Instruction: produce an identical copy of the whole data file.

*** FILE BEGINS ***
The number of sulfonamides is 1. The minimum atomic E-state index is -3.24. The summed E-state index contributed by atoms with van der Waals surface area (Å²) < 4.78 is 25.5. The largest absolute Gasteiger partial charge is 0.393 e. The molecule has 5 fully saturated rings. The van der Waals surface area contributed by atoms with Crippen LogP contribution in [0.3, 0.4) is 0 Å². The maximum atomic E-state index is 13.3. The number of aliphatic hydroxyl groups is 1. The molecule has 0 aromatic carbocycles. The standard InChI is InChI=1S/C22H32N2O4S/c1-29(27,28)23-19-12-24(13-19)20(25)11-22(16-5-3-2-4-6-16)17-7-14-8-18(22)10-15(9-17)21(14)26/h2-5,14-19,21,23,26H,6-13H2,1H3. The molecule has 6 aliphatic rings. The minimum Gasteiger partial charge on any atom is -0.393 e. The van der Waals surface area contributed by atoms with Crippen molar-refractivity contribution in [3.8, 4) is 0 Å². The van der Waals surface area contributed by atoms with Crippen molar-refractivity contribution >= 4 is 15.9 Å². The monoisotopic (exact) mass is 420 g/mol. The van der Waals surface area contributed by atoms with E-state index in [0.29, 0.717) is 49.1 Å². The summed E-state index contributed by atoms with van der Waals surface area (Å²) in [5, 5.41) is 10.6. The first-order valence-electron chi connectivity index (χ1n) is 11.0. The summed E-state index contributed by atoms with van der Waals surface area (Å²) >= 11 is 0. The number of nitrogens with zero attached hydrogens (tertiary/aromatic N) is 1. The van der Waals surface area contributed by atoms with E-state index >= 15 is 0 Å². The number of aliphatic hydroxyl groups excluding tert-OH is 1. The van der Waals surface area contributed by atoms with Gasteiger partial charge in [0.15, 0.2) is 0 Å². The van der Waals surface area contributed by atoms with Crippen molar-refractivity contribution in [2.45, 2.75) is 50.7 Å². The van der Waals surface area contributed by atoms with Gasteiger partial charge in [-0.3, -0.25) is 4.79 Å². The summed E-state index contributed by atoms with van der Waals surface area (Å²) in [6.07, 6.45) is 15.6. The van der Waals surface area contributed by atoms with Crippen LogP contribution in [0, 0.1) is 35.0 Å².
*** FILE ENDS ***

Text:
The number of sulfonamides is 1. The minimum atomic E-state index is -3.24. The summed E-state index contributed by atoms with van der Waals surface area (Å²) < 4.78 is 25.5. The largest absolute Gasteiger partial charge is 0.393 e. The molecule has 5 fully saturated rings. The van der Waals surface area contributed by atoms with Crippen LogP contribution in [0.3, 0.4) is 0 Å². The maximum atomic E-state index is 13.3. The number of aliphatic hydroxyl groups is 1. The molecule has 0 aromatic carbocycles. The standard InChI is InChI=1S/C22H32N2O4S/c1-29(27,28)23-19-12-24(13-19)20(25)11-22(16-5-3-2-4-6-16)17-7-14-8-18(22)10-15(9-17)21(14)26/h2-5,14-19,21,23,26H,6-13H2,1H3. The molecule has 6 aliphatic rings. The minimum Gasteiger partial charge on any atom is -0.393 e. The van der Waals surface area contributed by atoms with Crippen molar-refractivity contribution in [3.8, 4) is 0 Å². The van der Waals surface area contributed by atoms with Crippen molar-refractivity contribution >= 4 is 15.9 Å². The monoisotopic (exact) mass is 420 g/mol. The van der Waals surface area contributed by atoms with E-state index in [0.29, 0.717) is 49.1 Å². The summed E-state index contributed by atoms with van der Waals surface area (Å²) in [5, 5.41) is 10.6. The first-order valence-electron chi connectivity index (χ1n) is 11.0. The summed E-state index contributed by atoms with van der Waals surface area (Å²) >= 11 is 0. The number of nitrogens with zero attached hydrogens (tertiary/aromatic N) is 1. The van der Waals surface area contributed by atoms with E-state index >= 15 is 0 Å². The number of aliphatic hydroxyl groups excluding tert-OH is 1. The van der Waals surface area contributed by atoms with Gasteiger partial charge in [0.15, 0.2) is 0 Å². The van der Waals surface area contributed by atoms with Crippen molar-refractivity contribution in [2.45, 2.75) is 50.7 Å². The van der Waals surface area contributed by atoms with Gasteiger partial charge in [-0.3, -0.25) is 4.79 Å². The summed E-state index contributed by atoms with van der Waals surface area (Å²) in [6.07, 6.45) is 15.6. The van der Waals surface area contributed by atoms with Crippen LogP contribution in [0, 0.1) is 35.0 Å².